When databases grow too large to be backed up all at once, filegroups can provide an alternative backup method. Filegroups can be backed up at different times and frequencies. Filegroups that change often can be backed up more frequently than filegroups that remain more static. In certain situations, filegroup backups can greatly reduce restore time. For example, if a nonprimary filegroup is destroyed or corrupted, only that filegroup has to be restored.
Backup Exec includes two methods for backing up filegroups: full and differential. The full method backs up the entire filegroup. The differential method backs up only the changes made to the filegroup since the last full backup. A differential backup is smaller and faster than a full backup, so differential backups can be run more often than full backups. Consider using differential backups when only a relatively small amount of data changes between full filegroup backups, or if the same data changes often.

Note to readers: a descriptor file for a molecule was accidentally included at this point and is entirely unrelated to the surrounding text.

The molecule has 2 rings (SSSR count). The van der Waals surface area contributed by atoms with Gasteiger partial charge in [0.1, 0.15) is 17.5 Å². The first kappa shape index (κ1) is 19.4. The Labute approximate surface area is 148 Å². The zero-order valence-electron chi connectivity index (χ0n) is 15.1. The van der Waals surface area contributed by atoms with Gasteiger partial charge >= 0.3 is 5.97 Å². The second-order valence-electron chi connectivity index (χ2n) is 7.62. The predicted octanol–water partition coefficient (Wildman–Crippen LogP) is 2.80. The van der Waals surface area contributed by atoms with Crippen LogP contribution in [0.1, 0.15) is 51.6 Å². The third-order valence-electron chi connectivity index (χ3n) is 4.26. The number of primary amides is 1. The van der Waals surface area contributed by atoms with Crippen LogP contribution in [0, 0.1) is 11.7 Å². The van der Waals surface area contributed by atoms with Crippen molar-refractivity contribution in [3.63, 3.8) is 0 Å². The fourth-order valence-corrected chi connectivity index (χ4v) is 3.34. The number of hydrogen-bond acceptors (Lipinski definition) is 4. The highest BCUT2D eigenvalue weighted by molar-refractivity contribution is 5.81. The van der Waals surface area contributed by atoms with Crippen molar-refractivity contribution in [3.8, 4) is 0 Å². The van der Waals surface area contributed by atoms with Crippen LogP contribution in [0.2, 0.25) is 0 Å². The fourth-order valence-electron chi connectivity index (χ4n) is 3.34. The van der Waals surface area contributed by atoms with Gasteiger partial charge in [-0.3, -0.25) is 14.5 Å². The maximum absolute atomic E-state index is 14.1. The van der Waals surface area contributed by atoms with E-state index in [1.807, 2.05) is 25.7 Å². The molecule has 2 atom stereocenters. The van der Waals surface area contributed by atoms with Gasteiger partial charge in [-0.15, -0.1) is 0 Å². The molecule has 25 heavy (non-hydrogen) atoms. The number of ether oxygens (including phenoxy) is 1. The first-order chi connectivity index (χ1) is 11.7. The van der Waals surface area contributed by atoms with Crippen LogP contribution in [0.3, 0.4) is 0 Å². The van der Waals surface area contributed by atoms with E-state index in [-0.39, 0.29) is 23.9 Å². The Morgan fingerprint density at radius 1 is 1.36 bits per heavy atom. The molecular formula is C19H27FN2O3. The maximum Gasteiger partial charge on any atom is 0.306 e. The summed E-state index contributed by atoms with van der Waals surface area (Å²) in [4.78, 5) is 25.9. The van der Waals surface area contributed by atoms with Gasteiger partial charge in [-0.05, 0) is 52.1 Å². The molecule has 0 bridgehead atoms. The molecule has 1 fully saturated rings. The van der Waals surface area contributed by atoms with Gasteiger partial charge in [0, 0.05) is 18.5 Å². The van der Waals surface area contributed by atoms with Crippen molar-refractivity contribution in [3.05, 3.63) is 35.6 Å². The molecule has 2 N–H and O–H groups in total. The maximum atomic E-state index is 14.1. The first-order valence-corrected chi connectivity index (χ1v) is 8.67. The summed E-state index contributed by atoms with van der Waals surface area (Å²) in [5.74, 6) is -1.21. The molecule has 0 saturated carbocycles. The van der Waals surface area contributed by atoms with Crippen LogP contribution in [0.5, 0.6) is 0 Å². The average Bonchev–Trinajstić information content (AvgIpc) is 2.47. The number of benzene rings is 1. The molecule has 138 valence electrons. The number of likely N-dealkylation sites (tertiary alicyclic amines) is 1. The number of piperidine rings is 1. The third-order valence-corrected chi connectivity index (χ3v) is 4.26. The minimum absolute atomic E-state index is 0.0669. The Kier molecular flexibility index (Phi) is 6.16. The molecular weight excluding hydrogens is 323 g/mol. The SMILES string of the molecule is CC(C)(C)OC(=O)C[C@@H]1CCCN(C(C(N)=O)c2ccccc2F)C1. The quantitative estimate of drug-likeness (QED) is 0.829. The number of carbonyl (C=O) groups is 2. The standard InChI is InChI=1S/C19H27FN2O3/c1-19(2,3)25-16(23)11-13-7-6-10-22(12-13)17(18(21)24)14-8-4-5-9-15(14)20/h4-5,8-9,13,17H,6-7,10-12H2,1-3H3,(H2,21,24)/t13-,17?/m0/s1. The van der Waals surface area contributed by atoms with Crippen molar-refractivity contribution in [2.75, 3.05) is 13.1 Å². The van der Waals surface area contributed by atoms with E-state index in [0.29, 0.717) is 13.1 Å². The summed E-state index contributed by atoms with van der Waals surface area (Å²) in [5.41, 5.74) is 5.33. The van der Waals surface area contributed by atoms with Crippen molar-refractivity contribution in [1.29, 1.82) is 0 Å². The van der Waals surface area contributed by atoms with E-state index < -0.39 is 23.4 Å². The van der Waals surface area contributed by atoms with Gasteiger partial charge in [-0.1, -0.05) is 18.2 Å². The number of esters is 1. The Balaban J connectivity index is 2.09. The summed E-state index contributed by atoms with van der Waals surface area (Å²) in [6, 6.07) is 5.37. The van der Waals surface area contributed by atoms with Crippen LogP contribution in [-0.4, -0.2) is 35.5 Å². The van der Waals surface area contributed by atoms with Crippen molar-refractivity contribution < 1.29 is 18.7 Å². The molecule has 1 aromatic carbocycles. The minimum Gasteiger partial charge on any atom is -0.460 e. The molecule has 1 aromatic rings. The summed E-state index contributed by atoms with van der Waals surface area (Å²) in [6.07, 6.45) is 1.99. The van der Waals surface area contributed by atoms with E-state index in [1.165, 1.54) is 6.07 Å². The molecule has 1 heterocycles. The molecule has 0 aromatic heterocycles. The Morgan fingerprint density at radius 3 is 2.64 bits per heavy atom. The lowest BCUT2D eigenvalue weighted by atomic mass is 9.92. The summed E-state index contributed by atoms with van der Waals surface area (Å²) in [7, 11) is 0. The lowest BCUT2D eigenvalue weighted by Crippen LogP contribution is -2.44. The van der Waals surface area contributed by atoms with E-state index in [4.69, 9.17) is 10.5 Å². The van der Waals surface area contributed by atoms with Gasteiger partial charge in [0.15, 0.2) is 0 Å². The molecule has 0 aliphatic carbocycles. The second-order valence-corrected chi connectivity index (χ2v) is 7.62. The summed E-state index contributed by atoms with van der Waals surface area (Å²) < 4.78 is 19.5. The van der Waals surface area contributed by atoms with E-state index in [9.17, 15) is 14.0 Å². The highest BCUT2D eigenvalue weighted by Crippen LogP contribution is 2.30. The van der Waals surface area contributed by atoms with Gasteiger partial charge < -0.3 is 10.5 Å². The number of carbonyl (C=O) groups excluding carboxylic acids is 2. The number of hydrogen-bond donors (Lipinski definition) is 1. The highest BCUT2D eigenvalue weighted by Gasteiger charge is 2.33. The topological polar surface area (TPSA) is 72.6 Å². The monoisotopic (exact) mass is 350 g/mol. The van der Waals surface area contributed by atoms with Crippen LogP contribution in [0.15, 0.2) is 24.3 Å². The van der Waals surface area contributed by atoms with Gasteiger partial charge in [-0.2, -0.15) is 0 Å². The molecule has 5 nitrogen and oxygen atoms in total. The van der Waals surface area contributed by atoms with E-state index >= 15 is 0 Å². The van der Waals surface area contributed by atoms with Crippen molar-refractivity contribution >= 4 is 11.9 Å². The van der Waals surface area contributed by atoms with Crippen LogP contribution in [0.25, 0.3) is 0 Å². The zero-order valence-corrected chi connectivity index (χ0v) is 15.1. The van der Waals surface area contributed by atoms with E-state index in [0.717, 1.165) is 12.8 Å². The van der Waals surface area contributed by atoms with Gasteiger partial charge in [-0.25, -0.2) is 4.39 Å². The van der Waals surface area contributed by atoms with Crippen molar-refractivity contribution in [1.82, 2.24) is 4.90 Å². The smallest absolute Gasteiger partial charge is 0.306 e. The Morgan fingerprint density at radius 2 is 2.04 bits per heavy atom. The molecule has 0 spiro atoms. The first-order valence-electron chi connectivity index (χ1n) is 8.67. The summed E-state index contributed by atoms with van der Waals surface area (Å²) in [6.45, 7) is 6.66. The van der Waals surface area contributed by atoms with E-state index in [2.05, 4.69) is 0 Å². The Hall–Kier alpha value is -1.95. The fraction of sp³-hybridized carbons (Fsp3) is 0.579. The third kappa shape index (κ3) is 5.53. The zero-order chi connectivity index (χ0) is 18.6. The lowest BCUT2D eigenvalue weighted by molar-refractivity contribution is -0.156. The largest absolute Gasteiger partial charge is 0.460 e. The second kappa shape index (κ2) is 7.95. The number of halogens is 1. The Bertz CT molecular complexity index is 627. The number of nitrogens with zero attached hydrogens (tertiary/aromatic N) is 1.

Because differential backups allow the restore of a system only to the point that the differential backup was created, you should also create multiple log backups between the differential backups. Using transaction log backups enables you to recover the filegroup to the exact point of failure. A combination of full and differential filegroup backups and transaction log backups provides complete database protection. Log backups are required to be able to recover a system from a filegroup backup.